Size was the "pint" size and.5 ozs.
The reverse has a plain label panel and the finish was designed to accept a club sauce type stopper as there is a distinct ridge inside the bore about 1/2" below the finish rim. .
They were also patterned twice giving a "broken swirl" appearance to the bottle; which can often resemble small popcorn kernels on the surface of the flask (McKearin Wilson 1978).
The large majority of these flasks do not have product and/or proprietary embossing like the pictured examples. .The forest green "Pitkin" style flask pictured to the left is of early American origin and produced by the half-post method; note the horizontal ridge encircling dating site for married persons the shoulder just below the neck. .(Photos from eBay ) Dating summary/notes : The picnic flask appears to have originated in the late 1870s and were produced well into the 20th century, including by automatic bottle machines. .Like with virtually all liquor flasks, Olympia Washington flasks without proprietary embossing greatly out number those with this type of embossing. .Generally the embossing on machine-made bottles appears limited to content capacity or similar notations (IGCo.The picture to the right is of a relatively recent pint Dandy flask which has the embossing federal LAW forbids sale OR RE-USE OF this bottle on the shoulder. .In addition, the implementation of National Prohibition after 1919 squelched the demand for all liquor bottles. .Base to see such. .Similar to the last flask is the variation where the narrow sides of the flask are also not strap sided but distinctly rounded, not coming to the pointed edge that the above flask has. .These flasks came in an assortment of sizes ranging from a few ounces to a quart, but a very large majority of them are found in the pint and half pint sizes, which actually held around 10-11 ozs.Narrowing down the date of a mouth-blown shoo-fly during this date range can be done to a limited degree with a few diagnostic features (air venting, crudeness) though most of the flasks made during this era are very similar in manufacture. .Amber is a relatively uncommon color for picnic flasks, but was occasionally used during its popularity range (late 1880s to mid 1910s). .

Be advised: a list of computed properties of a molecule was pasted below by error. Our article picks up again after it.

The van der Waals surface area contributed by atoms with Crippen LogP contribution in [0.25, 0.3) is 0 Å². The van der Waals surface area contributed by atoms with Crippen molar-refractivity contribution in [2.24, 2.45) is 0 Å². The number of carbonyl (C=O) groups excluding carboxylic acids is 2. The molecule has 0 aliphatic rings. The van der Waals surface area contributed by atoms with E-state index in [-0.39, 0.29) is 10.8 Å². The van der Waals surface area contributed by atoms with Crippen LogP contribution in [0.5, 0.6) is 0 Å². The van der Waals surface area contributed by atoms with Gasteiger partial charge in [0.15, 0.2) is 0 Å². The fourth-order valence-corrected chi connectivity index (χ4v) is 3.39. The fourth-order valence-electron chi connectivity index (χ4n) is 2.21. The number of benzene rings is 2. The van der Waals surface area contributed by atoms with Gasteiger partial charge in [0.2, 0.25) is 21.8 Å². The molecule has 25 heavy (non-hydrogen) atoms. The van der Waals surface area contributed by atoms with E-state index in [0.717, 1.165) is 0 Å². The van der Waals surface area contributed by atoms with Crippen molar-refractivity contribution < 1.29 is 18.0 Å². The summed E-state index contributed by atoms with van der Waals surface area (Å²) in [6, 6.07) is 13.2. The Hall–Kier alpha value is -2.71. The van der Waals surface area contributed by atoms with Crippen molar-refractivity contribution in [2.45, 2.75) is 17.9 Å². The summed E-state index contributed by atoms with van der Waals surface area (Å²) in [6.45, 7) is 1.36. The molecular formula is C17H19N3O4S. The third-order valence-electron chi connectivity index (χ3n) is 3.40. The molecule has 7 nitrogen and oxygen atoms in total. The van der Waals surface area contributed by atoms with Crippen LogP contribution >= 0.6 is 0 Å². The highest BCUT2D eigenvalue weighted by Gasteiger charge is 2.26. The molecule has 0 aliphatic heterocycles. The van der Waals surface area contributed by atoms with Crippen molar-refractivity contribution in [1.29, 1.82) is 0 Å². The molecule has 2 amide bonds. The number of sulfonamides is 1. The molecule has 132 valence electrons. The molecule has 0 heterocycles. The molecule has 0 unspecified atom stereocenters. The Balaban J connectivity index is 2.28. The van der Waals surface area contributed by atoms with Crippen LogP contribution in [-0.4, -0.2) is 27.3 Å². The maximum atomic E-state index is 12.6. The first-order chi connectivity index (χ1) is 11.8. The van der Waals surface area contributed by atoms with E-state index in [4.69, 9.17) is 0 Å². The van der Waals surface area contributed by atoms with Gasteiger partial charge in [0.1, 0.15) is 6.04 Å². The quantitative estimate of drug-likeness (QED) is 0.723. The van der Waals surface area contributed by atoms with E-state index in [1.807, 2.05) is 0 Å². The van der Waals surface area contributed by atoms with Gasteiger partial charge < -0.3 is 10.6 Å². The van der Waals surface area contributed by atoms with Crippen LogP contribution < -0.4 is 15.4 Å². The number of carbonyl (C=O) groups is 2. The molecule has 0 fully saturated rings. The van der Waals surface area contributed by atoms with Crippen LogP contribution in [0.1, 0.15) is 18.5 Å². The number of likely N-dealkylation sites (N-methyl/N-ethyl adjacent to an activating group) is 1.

Machine-made Dandy flasks are common and the style seems to have hung on quite a long time. .Figured Flasks section of this page for coverage of that spirits bottle category.Machines began to dominate production by the mid to late 1910s and mouth-blown picnics began to disappear around the mid-1910s. .Were made well into the 1920s and machine-made versions are not uncommon, though the most common machine-made sizes continued to be the "pint" and "half pint" (Illinois Glass.(a liquor bottles supplier close-up of the shoulder, neck, and finish. .Click on the following links to see other view pictures of this flask: base view ; side view ; close-up of the shoulder, neck, and finish.These flasks were undoubtedly made by the Illinois Glass Company as both have the base embossing design find fuck buddy for free patented / august 9th, 1898.On the reverse, superimposed over the barrel staves, is a rooster which was the symbol for the Democratic party in some Midwestern states at that time indicating that this is where these flasks were most likely produced. .The finishes on Baltimore Oval flasks are typically a tooled or "improved" tooled brandy or straight brandy type, though mouth-blown versions do frequently come with external screw-threads like the flask pictured below. .
1940s; Knox Glass.
Specifically: The earliest documented mouth-blown Dandy flasks date from the mid to late 1890s with production up until National Prohibition in 1919 (Preble 1987; Feldhaus 1987; Thomas 1998a b).
In a round plate; it is also embossed full 1/2 pint near the bottom below the plate circle. .
Machine-made picnics are sometimes embossed, but virtually never with the bottle purchaser's company or proprietary name like frequently observed with mouth-blown versions (earlier images above). .